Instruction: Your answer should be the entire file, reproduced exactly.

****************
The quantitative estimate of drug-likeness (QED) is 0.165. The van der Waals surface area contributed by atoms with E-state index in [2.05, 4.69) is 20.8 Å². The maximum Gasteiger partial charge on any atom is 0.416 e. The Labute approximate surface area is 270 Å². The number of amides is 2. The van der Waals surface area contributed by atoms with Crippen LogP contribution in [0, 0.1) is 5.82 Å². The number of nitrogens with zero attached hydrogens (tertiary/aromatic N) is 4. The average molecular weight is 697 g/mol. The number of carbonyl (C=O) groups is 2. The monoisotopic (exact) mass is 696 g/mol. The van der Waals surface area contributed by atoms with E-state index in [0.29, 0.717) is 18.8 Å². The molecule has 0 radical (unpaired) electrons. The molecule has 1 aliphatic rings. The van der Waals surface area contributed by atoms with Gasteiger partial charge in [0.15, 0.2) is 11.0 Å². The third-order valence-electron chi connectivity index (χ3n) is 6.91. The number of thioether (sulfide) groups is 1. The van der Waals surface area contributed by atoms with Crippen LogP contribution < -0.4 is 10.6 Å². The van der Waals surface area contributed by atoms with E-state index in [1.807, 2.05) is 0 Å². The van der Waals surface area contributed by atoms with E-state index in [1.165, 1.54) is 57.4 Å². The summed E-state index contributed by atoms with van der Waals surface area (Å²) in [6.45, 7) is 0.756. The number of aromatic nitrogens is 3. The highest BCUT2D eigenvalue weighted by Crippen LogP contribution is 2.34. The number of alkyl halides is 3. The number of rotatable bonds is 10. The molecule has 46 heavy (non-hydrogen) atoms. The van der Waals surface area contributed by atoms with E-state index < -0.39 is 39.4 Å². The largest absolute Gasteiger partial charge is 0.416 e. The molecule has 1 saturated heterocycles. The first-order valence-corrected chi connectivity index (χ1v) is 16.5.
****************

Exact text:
The quantitative estimate of drug-likeness (QED) is 0.165. The van der Waals surface area contributed by atoms with E-state index in [2.05, 4.69) is 20.8 Å². The maximum Gasteiger partial charge on any atom is 0.416 e. The Labute approximate surface area is 270 Å². The number of amides is 2. The van der Waals surface area contributed by atoms with Crippen LogP contribution in [0, 0.1) is 5.82 Å². The number of nitrogens with zero attached hydrogens (tertiary/aromatic N) is 4. The average molecular weight is 697 g/mol. The number of carbonyl (C=O) groups is 2. The monoisotopic (exact) mass is 696 g/mol. The van der Waals surface area contributed by atoms with E-state index in [0.29, 0.717) is 18.8 Å². The molecule has 0 radical (unpaired) electrons. The molecule has 1 aliphatic rings. The van der Waals surface area contributed by atoms with Gasteiger partial charge in [0.15, 0.2) is 11.0 Å². The third-order valence-electron chi connectivity index (χ3n) is 6.91. The number of thioether (sulfide) groups is 1. The van der Waals surface area contributed by atoms with Crippen LogP contribution < -0.4 is 10.6 Å². The van der Waals surface area contributed by atoms with E-state index in [1.807, 2.05) is 0 Å². The van der Waals surface area contributed by atoms with E-state index in [1.165, 1.54) is 57.4 Å². The summed E-state index contributed by atoms with van der Waals surface area (Å²) in [6.45, 7) is 0.756. The number of aromatic nitrogens is 3. The highest BCUT2D eigenvalue weighted by Crippen LogP contribution is 2.34. The number of alkyl halides is 3. The number of rotatable bonds is 10. The molecule has 46 heavy (non-hydrogen) atoms. The van der Waals surface area contributed by atoms with E-state index < -0.39 is 39.4 Å². The largest absolute Gasteiger partial charge is 0.416 e. The molecule has 1 saturated heterocycles. The first-order valence-corrected chi connectivity index (χ1v) is 16.5.